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He Who Hesitates Is Lost – Late Filing Refunds



I have heard questions about expired refunds. Let me summarize. “I faced a hardship and didn’t file tax returns for several years. Now, I learn that I cannot get my refunds for all those years. Can you help?”

Dear Friends and Family,

My answers don’t bring much hope. These are heartbreaking stories and I truly wish I had a solution.

But here’s the problem. Even the IRS doesn’t have discretionary control over this matter. These refunds that have expired, due to the statute of limitations, are controlled by laws passed by Congress – they folks you vote for. You need to get in touch with your legislators to get them to make the law more sympathetic.

The tax code doesn’t provide a way to get those refunds from closed years. When we talk about a ” statute of limitations,” the word “statute” means LAW – in this case IRC 6511.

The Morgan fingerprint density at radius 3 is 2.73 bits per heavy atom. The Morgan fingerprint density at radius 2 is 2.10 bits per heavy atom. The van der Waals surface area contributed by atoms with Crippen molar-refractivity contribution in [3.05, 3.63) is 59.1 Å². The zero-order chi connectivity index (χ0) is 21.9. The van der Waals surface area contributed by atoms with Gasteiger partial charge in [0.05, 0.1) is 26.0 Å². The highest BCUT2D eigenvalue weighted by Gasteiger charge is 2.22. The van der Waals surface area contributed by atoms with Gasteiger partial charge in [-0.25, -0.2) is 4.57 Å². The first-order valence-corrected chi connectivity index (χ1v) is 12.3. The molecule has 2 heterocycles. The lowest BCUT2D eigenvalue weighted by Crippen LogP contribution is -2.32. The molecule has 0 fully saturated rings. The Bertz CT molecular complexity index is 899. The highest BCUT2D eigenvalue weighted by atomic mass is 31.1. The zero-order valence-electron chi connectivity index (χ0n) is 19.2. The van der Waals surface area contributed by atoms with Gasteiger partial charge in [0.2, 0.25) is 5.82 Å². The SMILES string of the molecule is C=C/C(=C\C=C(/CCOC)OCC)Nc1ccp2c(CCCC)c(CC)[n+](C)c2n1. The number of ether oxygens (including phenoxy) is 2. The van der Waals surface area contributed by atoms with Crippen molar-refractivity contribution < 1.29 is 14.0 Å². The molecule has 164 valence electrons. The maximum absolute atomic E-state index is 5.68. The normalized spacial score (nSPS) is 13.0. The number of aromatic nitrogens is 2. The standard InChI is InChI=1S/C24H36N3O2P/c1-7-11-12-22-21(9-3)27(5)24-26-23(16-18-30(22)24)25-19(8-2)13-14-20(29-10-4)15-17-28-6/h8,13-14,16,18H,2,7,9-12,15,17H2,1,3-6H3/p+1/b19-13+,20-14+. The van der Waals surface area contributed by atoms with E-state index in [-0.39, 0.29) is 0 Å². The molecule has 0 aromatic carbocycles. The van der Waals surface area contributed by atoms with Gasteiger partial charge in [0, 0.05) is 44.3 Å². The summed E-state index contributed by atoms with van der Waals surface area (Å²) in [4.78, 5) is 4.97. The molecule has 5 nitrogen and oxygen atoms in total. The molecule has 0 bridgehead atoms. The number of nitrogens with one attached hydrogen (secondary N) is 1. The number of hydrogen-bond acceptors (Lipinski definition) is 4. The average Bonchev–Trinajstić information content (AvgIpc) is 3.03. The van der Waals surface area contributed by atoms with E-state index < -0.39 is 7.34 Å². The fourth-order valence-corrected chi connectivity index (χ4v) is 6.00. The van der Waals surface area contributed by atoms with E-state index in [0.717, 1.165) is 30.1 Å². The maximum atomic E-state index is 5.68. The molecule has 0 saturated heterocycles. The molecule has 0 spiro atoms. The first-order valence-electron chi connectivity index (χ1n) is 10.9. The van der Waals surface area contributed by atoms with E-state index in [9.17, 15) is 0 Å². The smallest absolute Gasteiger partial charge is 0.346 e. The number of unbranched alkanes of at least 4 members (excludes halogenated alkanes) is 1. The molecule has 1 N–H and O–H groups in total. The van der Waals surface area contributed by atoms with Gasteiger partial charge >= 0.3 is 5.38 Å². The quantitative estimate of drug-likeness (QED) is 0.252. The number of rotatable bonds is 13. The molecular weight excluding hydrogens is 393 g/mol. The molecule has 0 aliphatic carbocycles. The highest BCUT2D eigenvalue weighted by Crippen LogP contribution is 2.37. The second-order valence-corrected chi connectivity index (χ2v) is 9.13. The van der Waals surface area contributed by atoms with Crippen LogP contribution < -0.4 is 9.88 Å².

For future reference, please don’t put off filing your tax returns – no matter how sick or depressed you are. Family and friends, please keep an eye on those you love and help file their tax returns. They don’t need to be totally accurate. If some information is frustratingly elusive – make good estimates and attached a statement to the tax return that this has been done. After all, you have three years to correct the tax return. In the meantime, you save the refund for that year – which would otherwise be lost forever.

What can you do if it IS lost? There IS one thing I would try. You have nothing to lose.

Contact the Taxpayer Advocate Service and see if there is any way they can help you. Sometimes, in extreme situations, they can pull a rabbit out of a hat. And their service is free. I truly wish you-all luck!

TaxMama® has decades of experience in many areas of taxation, with intimate knowledge of the vagaries of many, many industries. She provides free tax guidance to tax professionals and the public. A Dow Jones journalist and columnist/blogger on several corporate and Accounting websites. Provides a special series of courses to tax professionals, called the Tax Practice Series, to teach tax pros to represent clients before the IRS (and their states). Teaches the only comprehensive tax course online to those wanting to pass the IRS’ Special Enrollment Examination (aka the Enrolled Agent Exam or EA exam).

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